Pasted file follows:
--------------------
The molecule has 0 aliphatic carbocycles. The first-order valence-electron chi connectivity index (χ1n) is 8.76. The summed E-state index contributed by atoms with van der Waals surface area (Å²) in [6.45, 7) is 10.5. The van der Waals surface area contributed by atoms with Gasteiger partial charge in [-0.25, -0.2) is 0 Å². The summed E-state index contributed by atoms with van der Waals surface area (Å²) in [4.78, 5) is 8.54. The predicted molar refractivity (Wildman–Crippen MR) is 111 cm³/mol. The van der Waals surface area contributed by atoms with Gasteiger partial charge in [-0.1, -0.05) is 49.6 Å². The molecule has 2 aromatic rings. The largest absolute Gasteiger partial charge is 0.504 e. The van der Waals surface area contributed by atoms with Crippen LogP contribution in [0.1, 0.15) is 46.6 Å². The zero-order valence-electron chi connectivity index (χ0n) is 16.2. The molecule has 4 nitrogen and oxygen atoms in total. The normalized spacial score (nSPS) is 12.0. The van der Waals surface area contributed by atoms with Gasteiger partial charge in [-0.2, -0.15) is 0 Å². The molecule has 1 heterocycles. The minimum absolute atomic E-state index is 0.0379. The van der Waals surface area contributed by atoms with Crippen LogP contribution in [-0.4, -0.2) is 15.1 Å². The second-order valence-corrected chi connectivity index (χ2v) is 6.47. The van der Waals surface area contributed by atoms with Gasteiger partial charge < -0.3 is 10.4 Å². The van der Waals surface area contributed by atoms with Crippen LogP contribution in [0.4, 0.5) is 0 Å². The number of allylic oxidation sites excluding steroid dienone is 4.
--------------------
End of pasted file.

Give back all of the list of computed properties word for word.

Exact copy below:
The molecule has 0 aliphatic carbocycles. The first-order valence-electron chi connectivity index (χ1n) is 8.76. The summed E-state index contributed by atoms with van der Waals surface area (Å²) in [6.45, 7) is 10.5. The van der Waals surface area contributed by atoms with Gasteiger partial charge in [-0.25, -0.2) is 0 Å². The summed E-state index contributed by atoms with van der Waals surface area (Å²) in [4.78, 5) is 8.54. The predicted molar refractivity (Wildman–Crippen MR) is 111 cm³/mol. The van der Waals surface area contributed by atoms with Gasteiger partial charge in [-0.1, -0.05) is 49.6 Å². The molecule has 2 aromatic rings. The largest absolute Gasteiger partial charge is 0.504 e. The van der Waals surface area contributed by atoms with Crippen LogP contribution in [0.1, 0.15) is 46.6 Å². The zero-order valence-electron chi connectivity index (χ0n) is 16.2. The molecule has 4 nitrogen and oxygen atoms in total. The normalized spacial score (nSPS) is 12.0. The van der Waals surface area contributed by atoms with Gasteiger partial charge in [-0.2, -0.15) is 0 Å². The molecule has 1 heterocycles. The minimum absolute atomic E-state index is 0.0379. The van der Waals surface area contributed by atoms with Crippen LogP contribution in [-0.4, -0.2) is 15.1 Å². The second-order valence-corrected chi connectivity index (χ2v) is 6.47. The van der Waals surface area contributed by atoms with Gasteiger partial charge < -0.3 is 10.4 Å². The van der Waals surface area contributed by atoms with Crippen LogP contribution in [0.4, 0.5) is 0 Å². The number of allylic oxidation sites excluding steroid dienone is 4.